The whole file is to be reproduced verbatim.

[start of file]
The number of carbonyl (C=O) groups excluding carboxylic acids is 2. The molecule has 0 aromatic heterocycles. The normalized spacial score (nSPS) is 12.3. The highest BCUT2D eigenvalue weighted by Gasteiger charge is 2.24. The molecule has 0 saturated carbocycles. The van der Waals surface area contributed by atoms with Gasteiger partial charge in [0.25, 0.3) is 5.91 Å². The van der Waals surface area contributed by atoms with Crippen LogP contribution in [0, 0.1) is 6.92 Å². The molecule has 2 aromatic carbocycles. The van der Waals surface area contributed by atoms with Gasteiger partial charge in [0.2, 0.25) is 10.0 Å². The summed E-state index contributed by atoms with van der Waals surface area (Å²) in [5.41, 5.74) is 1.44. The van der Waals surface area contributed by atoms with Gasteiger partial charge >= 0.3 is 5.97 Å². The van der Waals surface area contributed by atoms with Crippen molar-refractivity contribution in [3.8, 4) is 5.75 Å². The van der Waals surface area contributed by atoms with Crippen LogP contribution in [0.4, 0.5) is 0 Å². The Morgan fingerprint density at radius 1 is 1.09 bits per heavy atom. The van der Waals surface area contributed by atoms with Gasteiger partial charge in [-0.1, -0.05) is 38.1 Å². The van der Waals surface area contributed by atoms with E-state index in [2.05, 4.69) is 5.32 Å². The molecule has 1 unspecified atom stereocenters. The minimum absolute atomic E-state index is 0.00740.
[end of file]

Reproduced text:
The number of carbonyl (C=O) groups excluding carboxylic acids is 2. The molecule has 0 aromatic heterocycles. The normalized spacial score (nSPS) is 12.3. The highest BCUT2D eigenvalue weighted by Gasteiger charge is 2.24. The molecule has 0 saturated carbocycles. The van der Waals surface area contributed by atoms with Gasteiger partial charge in [0.25, 0.3) is 5.91 Å². The van der Waals surface area contributed by atoms with Crippen LogP contribution in [0, 0.1) is 6.92 Å². The molecule has 2 aromatic carbocycles. The van der Waals surface area contributed by atoms with Gasteiger partial charge in [0.2, 0.25) is 10.0 Å². The summed E-state index contributed by atoms with van der Waals surface area (Å²) in [5.41, 5.74) is 1.44. The van der Waals surface area contributed by atoms with Gasteiger partial charge >= 0.3 is 5.97 Å². The van der Waals surface area contributed by atoms with Crippen molar-refractivity contribution in [3.8, 4) is 5.75 Å². The van der Waals surface area contributed by atoms with Crippen LogP contribution in [0.4, 0.5) is 0 Å². The Morgan fingerprint density at radius 1 is 1.09 bits per heavy atom. The van der Waals surface area contributed by atoms with Gasteiger partial charge in [-0.1, -0.05) is 38.1 Å². The van der Waals surface area contributed by atoms with E-state index in [2.05, 4.69) is 5.32 Å². The molecule has 1 unspecified atom stereocenters. The minimum absolute atomic E-state index is 0.00740.